As some of you know, I write out of Istanbul, Turkey, and while the SMM purvey here is not political, obviously, my thoughts have been focused locally these past few days. Focused, in that I have been asking myself which song could best combine current regional events with our current theme of numbers.
As you may have read or heard, the long-cowed local press was slow to provide facts (Turkish journalism is generally poor on this count: generally omitting the who, what, where and when  - I taught Journalism here several years back so I consider myself somewhat informed) But in this case, because the government has long since subsumed most news outlets through financial and legal threats, they were once again slow to provide the facts/ the numbers. And that is a major issue behind the brouhaha at Taksim Gezi Park.
Having participated in the marches on Washington in the early 70s (and a few I myself organized), I find it easy to draw parallels: government information in the US in the 70s wasn’t always above board. And it was – more often than not – the musical community that stood up and pointed this out.
In this respect, I  think first of CSNY. Even before they were outright vocal about their anti-war opinions, their music was provocative: “Almost Cut My Hair” and “Woodstock”, for example. Although they weren’t alone by any means, there are several CSN(Y) titles that were anthems of a kind for the Vietnam protest era: “Ohio” (about Kent State), “Find the Cost of Freedom”, “Chicago” (about the 1968 Democratic Convention)
However, all this needs to revert to our current theme of numbers, and it is the CSN song 4+20 that I present in this light. The lyrics of the song say: “a different kind of poverty now upsets me so”, and ..if I may extend the thought, that seems to be a major part of the current unrest in Turkey: a different kind of poverty – a poverty of freedoms.
This version of the song, by RadioBucio (aka Jonathan from Chicago [again!]) is a free download from SoundCloud

NUMBERS: Pacific 202

808 State : Pacific 202


Time to try something out... I get the feel that this site is, shall we say, sometimes a bit, um, dated, relishing and rejoicing in the golden years of our middle youth and earlier. OK, the tradition of scrupulously avoiding anything from the decade immediately ahead of the day of posting perhaps governs (some) aspects thereof, but I suspect most of us are stuck in comfort zones of yesteryear, and the genres therein. Well, stuff that, I love "electronica/dance" or whatever the fish it's called. As one way to old to be able to curry kudos from the correct lingo, to paraphrase Billy Joel, it's all techno to me, from the Prodigy to Swedish House Mafia. And it's great. (When it's good, that is, like all other genres, when it's bad, it's horrid, with the "charts" usually being the demonstrator of the dross.)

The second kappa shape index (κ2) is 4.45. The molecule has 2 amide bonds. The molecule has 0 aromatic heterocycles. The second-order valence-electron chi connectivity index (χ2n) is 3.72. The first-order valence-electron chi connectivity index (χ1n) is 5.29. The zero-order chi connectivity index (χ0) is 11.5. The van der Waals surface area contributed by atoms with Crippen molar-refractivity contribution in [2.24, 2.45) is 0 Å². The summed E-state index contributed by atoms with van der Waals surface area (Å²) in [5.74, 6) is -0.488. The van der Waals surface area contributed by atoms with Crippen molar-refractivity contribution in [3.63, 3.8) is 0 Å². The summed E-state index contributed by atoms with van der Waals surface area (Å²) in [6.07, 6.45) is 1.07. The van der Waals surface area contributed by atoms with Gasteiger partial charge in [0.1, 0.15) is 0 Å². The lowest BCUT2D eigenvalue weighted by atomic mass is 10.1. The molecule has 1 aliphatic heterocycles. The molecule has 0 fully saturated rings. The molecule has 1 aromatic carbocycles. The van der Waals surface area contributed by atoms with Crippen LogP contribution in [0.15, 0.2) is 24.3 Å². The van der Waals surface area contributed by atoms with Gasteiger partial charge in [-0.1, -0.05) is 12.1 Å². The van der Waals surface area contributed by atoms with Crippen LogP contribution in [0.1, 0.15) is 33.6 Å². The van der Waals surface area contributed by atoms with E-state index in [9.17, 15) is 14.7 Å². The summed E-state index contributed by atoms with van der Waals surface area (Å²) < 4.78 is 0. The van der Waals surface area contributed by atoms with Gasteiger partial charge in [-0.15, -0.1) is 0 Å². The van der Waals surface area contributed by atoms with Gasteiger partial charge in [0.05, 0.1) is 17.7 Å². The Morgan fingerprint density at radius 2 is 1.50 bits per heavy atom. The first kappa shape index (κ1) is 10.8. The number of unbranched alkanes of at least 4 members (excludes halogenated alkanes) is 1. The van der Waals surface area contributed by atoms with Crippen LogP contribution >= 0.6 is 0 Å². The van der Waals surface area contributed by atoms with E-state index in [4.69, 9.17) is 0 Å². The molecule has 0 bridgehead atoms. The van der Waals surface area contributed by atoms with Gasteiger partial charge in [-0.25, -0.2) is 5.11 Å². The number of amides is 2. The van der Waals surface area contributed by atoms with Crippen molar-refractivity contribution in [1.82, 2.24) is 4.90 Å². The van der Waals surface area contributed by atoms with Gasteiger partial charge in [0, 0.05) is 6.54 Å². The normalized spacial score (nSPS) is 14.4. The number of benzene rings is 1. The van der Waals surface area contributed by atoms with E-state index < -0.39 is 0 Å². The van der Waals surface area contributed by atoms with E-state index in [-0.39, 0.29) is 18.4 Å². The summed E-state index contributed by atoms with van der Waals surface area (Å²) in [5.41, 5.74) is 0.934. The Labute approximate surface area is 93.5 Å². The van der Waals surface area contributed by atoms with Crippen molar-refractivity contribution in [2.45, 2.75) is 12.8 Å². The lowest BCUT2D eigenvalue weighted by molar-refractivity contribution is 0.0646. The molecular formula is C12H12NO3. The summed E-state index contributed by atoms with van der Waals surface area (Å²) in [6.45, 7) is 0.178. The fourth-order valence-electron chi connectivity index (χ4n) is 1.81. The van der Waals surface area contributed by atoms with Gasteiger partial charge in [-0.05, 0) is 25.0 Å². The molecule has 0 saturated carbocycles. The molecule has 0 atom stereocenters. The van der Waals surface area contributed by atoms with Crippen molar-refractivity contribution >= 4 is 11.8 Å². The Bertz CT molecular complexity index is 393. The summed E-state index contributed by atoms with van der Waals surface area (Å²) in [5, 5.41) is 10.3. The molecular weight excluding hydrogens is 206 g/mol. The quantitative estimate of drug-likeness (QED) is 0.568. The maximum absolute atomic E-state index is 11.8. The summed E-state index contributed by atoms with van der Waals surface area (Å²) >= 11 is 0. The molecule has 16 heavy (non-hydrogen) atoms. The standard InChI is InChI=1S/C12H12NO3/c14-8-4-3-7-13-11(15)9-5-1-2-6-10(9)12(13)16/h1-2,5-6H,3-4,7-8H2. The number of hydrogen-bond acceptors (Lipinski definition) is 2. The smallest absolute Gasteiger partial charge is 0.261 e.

So, you ask, am I a fully paid up raver? Have I been to a club, loved out on Es, Ibiza eternally on my mind and Goa in my heart? No, clearly not. I listen to it in the car on the way to and back fom work. That's where I dance and where, beneath my skin, I'm screaming. (£5 book token to anyone who can source the lyric reference there, groovers!). Yup, when it's good, it's great and I love it loads.
So what about 808 State? Probably  groundbreakers in their way, they formed in 1987, the name stemming fom the drum machine de rigeur at that time. No new material since 2003, allowing this infomercial, but, as they say, still performing DJ sets etc etc. Whatever that means.
I can hear the cynics and traditionalists groaning. Where's our guitars? Where's our sensitive singer-songwriters? Don't panic, still here/there is the answer, and I'll probably post the Stray Cats or Charles Mingus next time. (Guitars? Sensitive singer songwriters? Jeez.....) Unless anyone wants different.

Monday, June 3, 2013

Numbers : 39-21-46

The Norfollk Virginia based Showmen followed up their 1961 #61 hit "It Will Stand" with this Carolina Beach classic which was originally titled "39-21-40 Standard". Due to a label misprint, the song became known as 39-21-46, adding a hefty 6 inches to the bottom measurement and forever suggesting the group were "Ass Men".

 Lead singer General Johnson left the Showmen and formed Chairman of the Board. Their debut single, "Give Me Just a Little More Time", peaked at #3 on the Billboard Hot 100 in 1970.